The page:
On Mon, Sep 24, 2012 at 12:37:23PM -0500, Ben Myers wrote:
> On Thu, Sep 20, 2012 at 12:37:46PM -0500, Mark Tinguely wrote:
> > On 09/19/12 16:54, Dave Chinner wrote:
> > >On Wed, Sep 19, 2012 at 11:31:34AM -0500, tinguely@xxxxxxx wrote:
> > >>Restrict the allocation worker to X86_64 machines. This will improve
> > >>performance on non-X86-64 machines and avoid the AGF buffer hang.
> > >>
> > >>Signed-off-by: Mark Tinguely<tinguely@xxxxxxx>
> > >
> > >NACK.
> > >
> > >The stack overflow problems that this works around are not limited
> > >to x86-64. In the past we've seen overflows on i686 (even with 8k
> > >stacks), s390 and other platforms, so it's not an isolated issue.
> > >
> > >It either works or it doesn't - let's not start down the rathole of
> > >having different code paths and behaviours for different platforms.
> > >
> > >Cheers,
> > >
> > >Dave.
> > Well, I was expecting a 4 letter word from Dave on this patch and
> > "NACK" was surprisingly mild.
> > When the allocation worker was placed into XFS, even Christoph
> > wanted a kernel configure switch to be able turn it off.
> > Dave has already placed a switch in the code that turns it off for
> > over half of the direct callers xfs_alloc_vextent() because a
> > performance issue.
> > We are just finding places where it causes serious issues.
> > This is worker is an "necessary evil" (I think those were
> > Christoph's review comment). We should limit the evil to where it is
> > necessary.
> I tend to agree that it is undesireble to have platform specific behaviors in
> XFS. Dave has a good point. Mark and Christoph also have valid points.
> This is a platform specific problem so it's reasonable that the solution can
> platform specific too.
It's not really platform specific. it's just harder to hit on some
platforms than others. The stack usage of XFS on 32 bt platforms is
only about 25% less than on 64 bit platforms through the problematic
allocation path as most of the on stack structures are the same size
on 32 bit and 64 bit - only the size of pointers and registers
change, and they are the miniority of stack usage. Stuff like
xfs_bmalloc_args, xfs_alloc_args and so on only shrink by a few
I've seen the x86-64 stack overrung by 3.5k - that's almost a 50%
overrun. That means even if the stack usage is reduces by 25% on
Seeing as we are smashing the 8k x86-64 stack by over 25%, that same
path will smash an 8k stack. We just haven't had anyone report it
because ia32 users are in the minority.
Hence for all the 32 bit platforms with 8k stacks (i.e. all ARM,
MIPS, SH, etc) there is a still a significant risk of stack
overruns. Given the prevalence of XFS on these architectures for NAS
and DVR functionality, there's every chance that stack overflows
occur quite regularly that nobody ever reports or can report....
And even on other 64 bit platforms we know that s390 stack usage is
an issue because each function call on the stack has a
base register frame of 128 bytes, plus whatever stack is used by the
function. Hence when we are looking at a function call chain of
70-80 functions deep, they really only have half of their available
stack space available for the code usage. i.e. about 8k. Sparc has
the same issue.
Power and ia64 are probably the only arches that don'thave problems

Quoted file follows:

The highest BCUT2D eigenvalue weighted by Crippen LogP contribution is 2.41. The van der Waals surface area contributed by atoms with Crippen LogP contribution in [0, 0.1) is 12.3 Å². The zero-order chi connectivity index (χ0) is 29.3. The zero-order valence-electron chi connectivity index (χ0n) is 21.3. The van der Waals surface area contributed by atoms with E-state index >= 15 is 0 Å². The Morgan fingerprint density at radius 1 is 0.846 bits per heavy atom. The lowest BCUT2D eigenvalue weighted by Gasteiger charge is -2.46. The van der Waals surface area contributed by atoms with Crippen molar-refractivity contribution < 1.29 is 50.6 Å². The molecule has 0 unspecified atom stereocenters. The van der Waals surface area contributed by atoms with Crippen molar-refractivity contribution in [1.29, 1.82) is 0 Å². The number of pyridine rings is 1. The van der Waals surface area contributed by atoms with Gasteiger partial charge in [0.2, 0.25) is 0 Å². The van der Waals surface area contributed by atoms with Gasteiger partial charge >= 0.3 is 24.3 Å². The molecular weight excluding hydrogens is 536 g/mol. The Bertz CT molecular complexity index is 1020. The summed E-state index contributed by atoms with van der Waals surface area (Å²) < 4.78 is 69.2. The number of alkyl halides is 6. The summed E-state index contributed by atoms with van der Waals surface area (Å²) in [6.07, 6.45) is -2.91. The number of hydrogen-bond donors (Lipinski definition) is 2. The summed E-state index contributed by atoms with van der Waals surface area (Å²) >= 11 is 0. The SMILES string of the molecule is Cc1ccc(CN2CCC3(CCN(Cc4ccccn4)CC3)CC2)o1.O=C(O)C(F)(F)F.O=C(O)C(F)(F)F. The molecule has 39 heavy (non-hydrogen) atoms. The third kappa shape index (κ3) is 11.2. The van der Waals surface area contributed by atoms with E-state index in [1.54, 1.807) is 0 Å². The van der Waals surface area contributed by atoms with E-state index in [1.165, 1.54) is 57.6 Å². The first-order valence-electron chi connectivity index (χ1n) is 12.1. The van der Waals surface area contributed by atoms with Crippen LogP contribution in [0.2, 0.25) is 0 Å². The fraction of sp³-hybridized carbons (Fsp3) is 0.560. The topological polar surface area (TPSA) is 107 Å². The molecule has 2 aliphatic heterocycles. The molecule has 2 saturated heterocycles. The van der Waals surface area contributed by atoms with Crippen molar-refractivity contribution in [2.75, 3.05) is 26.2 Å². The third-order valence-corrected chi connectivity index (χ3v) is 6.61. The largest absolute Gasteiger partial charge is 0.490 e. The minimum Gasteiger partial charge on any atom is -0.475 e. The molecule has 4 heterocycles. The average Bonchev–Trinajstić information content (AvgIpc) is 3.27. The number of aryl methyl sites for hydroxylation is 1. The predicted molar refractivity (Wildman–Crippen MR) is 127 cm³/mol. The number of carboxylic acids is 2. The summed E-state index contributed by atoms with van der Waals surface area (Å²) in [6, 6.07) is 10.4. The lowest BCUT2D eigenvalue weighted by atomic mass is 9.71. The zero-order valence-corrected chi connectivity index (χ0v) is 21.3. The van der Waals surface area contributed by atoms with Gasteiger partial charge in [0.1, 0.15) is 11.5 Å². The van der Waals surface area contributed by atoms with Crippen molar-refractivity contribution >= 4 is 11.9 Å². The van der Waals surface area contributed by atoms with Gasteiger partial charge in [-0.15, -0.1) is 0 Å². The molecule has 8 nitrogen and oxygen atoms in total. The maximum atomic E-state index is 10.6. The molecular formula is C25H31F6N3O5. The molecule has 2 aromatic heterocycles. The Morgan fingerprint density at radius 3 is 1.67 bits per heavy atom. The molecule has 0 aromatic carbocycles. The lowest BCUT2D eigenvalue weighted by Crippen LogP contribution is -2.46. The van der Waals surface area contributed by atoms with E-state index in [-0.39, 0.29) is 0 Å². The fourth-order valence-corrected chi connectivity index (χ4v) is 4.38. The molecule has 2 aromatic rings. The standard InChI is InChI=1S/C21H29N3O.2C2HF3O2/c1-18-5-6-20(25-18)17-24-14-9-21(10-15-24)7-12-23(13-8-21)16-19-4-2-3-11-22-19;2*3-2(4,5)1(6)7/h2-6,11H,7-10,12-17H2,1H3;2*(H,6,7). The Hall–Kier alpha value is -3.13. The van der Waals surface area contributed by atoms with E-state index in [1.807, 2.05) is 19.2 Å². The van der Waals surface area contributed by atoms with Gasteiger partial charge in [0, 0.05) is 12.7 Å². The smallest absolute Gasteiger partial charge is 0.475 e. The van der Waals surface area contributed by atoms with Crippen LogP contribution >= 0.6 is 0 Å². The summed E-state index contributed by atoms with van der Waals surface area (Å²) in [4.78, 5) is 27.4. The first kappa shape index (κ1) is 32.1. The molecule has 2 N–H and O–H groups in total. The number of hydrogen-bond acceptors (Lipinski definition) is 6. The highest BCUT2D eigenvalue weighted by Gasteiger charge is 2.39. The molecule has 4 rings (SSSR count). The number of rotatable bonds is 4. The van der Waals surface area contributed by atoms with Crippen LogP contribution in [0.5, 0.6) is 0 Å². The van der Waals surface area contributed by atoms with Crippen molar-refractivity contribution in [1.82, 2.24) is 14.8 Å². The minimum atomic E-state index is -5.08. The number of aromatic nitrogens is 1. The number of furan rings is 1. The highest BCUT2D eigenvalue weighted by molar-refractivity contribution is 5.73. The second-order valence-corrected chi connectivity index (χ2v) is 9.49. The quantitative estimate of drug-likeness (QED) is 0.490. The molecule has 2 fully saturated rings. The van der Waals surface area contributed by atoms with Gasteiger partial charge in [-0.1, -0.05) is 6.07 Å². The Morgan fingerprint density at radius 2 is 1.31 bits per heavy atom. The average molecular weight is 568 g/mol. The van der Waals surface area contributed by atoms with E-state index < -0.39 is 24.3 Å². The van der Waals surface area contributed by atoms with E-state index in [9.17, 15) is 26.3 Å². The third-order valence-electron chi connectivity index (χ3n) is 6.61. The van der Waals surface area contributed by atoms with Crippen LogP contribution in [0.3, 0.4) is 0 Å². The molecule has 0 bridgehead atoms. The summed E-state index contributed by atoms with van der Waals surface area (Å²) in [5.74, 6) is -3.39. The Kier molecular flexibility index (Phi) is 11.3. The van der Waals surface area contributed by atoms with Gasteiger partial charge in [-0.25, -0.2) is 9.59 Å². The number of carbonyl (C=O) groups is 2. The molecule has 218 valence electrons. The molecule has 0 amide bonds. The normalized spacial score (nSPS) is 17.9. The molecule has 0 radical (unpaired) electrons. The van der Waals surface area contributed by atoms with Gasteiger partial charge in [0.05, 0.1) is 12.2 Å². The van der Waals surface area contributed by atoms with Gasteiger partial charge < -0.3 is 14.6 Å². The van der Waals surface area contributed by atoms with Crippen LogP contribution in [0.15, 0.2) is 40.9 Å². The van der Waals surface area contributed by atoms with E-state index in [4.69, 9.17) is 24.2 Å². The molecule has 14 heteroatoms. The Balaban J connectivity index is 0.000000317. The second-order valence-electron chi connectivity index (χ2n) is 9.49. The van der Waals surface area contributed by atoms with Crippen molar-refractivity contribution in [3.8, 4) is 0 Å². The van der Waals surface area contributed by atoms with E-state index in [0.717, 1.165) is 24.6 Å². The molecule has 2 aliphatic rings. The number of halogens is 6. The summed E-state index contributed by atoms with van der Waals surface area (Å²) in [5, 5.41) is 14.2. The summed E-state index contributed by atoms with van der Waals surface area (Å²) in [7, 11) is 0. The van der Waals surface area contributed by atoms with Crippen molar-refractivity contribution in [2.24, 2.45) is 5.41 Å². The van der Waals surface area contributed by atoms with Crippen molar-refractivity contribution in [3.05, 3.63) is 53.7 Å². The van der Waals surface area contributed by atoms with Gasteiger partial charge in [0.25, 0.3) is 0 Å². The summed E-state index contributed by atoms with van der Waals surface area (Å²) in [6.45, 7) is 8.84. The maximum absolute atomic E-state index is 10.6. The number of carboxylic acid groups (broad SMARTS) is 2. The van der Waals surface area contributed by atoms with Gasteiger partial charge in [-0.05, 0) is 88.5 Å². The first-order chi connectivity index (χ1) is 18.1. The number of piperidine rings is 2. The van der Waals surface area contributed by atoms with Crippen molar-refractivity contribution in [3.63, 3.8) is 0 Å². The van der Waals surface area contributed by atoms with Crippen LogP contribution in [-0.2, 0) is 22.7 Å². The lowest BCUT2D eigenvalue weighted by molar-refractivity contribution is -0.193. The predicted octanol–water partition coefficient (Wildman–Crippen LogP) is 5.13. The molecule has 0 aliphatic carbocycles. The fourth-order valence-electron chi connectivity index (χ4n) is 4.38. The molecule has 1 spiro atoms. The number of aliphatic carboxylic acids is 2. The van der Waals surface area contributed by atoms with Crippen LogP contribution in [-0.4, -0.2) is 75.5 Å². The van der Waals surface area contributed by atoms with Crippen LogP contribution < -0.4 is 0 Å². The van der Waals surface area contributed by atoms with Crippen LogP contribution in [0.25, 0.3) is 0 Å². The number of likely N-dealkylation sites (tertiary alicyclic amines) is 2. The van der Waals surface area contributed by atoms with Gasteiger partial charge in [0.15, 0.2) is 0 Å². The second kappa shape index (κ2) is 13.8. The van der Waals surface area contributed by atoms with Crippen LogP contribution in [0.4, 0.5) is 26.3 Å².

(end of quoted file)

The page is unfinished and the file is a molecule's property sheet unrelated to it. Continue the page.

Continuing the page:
because of their default 64k page size.
IOWs, there are quite a few architectures where XFS is commonly used
that are at risk of stack overflows through the worst case XFS
writeback/allocation path (i.e. when you have a non-trivial
allocation like a double bmbt/abt split, bmbt split with readahead
in the abt, etc). Just because we don't have reports of them
occurring doesn't mean the problem doesn't exist. We simply get
reports from x86-64 users because they make up the vast majority of
XFS deployments and so rare problems are seen (correspondingly) more
> If the list of platforms which are broken by having so
> little stack available in the kernel is larger than we'd like... well that's
> unfortunate. But it's not something we're the cause of, and it speaks to how
> important it is to fix the more general problem.
I've been trying to raise awareness of the problem - the wider
storage community understand that there is a problem, but we're
getting no traction at all with core kernel folk. As far as they are
conerned, it's our problem, not a general problem.
> We shouldn't penalize those who are using platforms which are not affected by
> this problem for the limitations of the other platforms. OTOH, if we have
> multiple behaviors our testing becomes more difficult. Nobody wins.
You're forgetting that the performance problems were platform
specific! It only showed up on certain CPUs (i.e. AMD, not intel)
and only on low CPU count (1-4p) machines. So by your argument that
we should only enable this for platforms that don't see performance
issues, we should only do this stack switch for intel x86-64.
See where categorising issues by hardware platform leads? it's a
> I think it is desireable to be able to turn this off so that users
> can choose how they prefer to lose, and so that this hack
> continues to be easily removable if the time ever comes when we
> can do so.
This is not an option that should be left to users - it is our
responsibility to provide a fit-for-purpose filesystem that doesn't
randomly crash, and one of those responsibilities is to take changes
that you don't like but are necessary for stability across the wider
I'm not going to change my opinion - if you do make this allocation
workqueue code platform specific, the first thing I'll be doing on
any kernel I'm responsible for is reverting the commit so I know
users are not going to have random outages caused by allocation
related stack overflows.